Oftimes there are large groups facing hurdles, and we tend to overlook the different subgroups within that broader group. So, we may broach the “persons with disabilities” group as if it were monolithic, disregarding the different subgroups, such as perceptual-motor handicaps vs neuropsychological/psychiatric disabilities. Similarly, “veterans” is not a monolithic demographic, and conceivably male and female veterans face different kinds and degrees of obstacle, not just because they are veterans, and maybe not even just because they are female, but because men and women are placed within the military in differential fashion, and leave the military for different reasons (and perhaps at different ages too).

Yup, an excellent question.

Profile Photo Eva Fulton

Thank you Mark for your response. Oft times I realize it is easy to make that sort of leap, that there is a nexus. though since I am so closely related to the situation it was hard to determine whether obese rightly asking the question without making an unjust assumption. We have so many hurdles to overcome but we can only hope to make a difference for our fellow veterans. That’s what Ihope to do with my blog.

Mark Hammer

In the Canadian federal context, we have something akin to “veterans preference”. Former members of the military (and the RCMP) who have received a medical discharge, are entitled to priority consideration, ahead of other candidates, for federal civilian positions. Such priority entitlements are also given to federal employees declared surplus due to their program being sunsetted, or “workforce adjustments”, as well as those who have had to relocate away from their job for family reasons, and several other subgroups. My understanding is that, traditionally, over 2/3 of such discharged vets who do get civilian positions are eventually placed within the Department of National Defense. The challenge presently faced, however, is that the Public Service overall, has undergone significant cuts in all agencies (including the civilian side of Defense), such that veterans are in competition with many skilled public servants that were declared surplus during the recent downsizing. That is not to suggest any difference in competence, but I suspect many hiring managers, if faced with a choice between a candidate already familiar with the business lines and practices of their agency, and a vet, are likely to lean towards the surplus public servant, simply because it seems like a better and smoother fit (our own public service legislation does not require managers to use “top-down” selection, but permits them to select among qualified candidates based on “best fit”). If there is any sort of silver lining, it is that our military is not nearly as large as your own, so the number of vets is much smaller. Still, the right thing to do is still the right thing to do, whether it involves thousands or millions.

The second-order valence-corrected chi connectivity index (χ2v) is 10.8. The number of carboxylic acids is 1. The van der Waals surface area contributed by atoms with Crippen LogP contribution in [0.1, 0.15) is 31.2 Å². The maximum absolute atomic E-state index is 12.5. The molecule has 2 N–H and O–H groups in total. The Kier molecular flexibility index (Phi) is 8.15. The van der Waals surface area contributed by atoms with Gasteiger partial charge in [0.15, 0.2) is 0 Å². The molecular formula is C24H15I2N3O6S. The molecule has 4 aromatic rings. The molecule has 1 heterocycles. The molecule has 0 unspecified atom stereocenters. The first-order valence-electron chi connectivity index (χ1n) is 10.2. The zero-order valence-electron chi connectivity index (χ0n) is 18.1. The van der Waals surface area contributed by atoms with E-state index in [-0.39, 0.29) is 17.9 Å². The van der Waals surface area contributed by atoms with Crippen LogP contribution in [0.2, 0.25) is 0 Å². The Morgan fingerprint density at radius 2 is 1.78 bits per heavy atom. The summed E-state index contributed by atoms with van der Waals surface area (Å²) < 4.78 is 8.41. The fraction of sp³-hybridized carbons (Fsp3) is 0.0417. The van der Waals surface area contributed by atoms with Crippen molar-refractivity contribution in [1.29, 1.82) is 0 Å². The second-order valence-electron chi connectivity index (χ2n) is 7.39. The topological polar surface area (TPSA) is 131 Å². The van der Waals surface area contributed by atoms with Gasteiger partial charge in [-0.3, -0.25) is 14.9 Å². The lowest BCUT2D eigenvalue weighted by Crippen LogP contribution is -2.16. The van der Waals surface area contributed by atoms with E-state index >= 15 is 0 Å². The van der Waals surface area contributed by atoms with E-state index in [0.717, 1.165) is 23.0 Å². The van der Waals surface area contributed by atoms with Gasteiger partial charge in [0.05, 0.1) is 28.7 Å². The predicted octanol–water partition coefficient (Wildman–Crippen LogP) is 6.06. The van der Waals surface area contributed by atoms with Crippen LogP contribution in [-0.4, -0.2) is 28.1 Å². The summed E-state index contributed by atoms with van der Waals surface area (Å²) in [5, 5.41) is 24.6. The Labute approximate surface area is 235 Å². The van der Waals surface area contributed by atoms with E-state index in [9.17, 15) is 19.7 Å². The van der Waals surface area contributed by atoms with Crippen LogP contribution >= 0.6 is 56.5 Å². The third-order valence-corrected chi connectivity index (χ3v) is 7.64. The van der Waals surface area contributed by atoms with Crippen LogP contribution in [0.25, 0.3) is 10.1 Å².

There is presently a piece of legislation under consideration (Bill C-27 for those who wish to follow it http://openparliament.ca/bills/41-2/C-27/), that would extend the priority entitlements of veterans from 2 years (as is the case currently the case for all those who have such entitlements) to 5 years. Since most of the civilian cuts were to have been made between 2012 and 2014, in principle that should permit vets to have sufficient consideration for any civilian openings after all the dust from the public service cuts has settled. We will be monitoring the staffing activity relevant to this legislation, when it becomes implemented, and hope that it will provide a suitable remedy for both the women and men who have dedicated themselves to the defense of the highest values of the nation.

Eva Fulton

It sounds like exciting things are happening in Canada as well! That is great news for Veterans making the transition to civilian life. I have a friend I served with in Desert Shield/Storm in Saudi who made that transition in Canada when he graduated from college some years ago. I guess the difference for many of us is that we are catching up on the education process, not lacking so much of the professional gains and then working towards closing the other gaps like career positions. There’s hope all around for sure, but if we never ask the questions then I suspect we never get any closer to our goals.

Robert

Eva,
First and foremost, Thank You for you military service. This was our honor.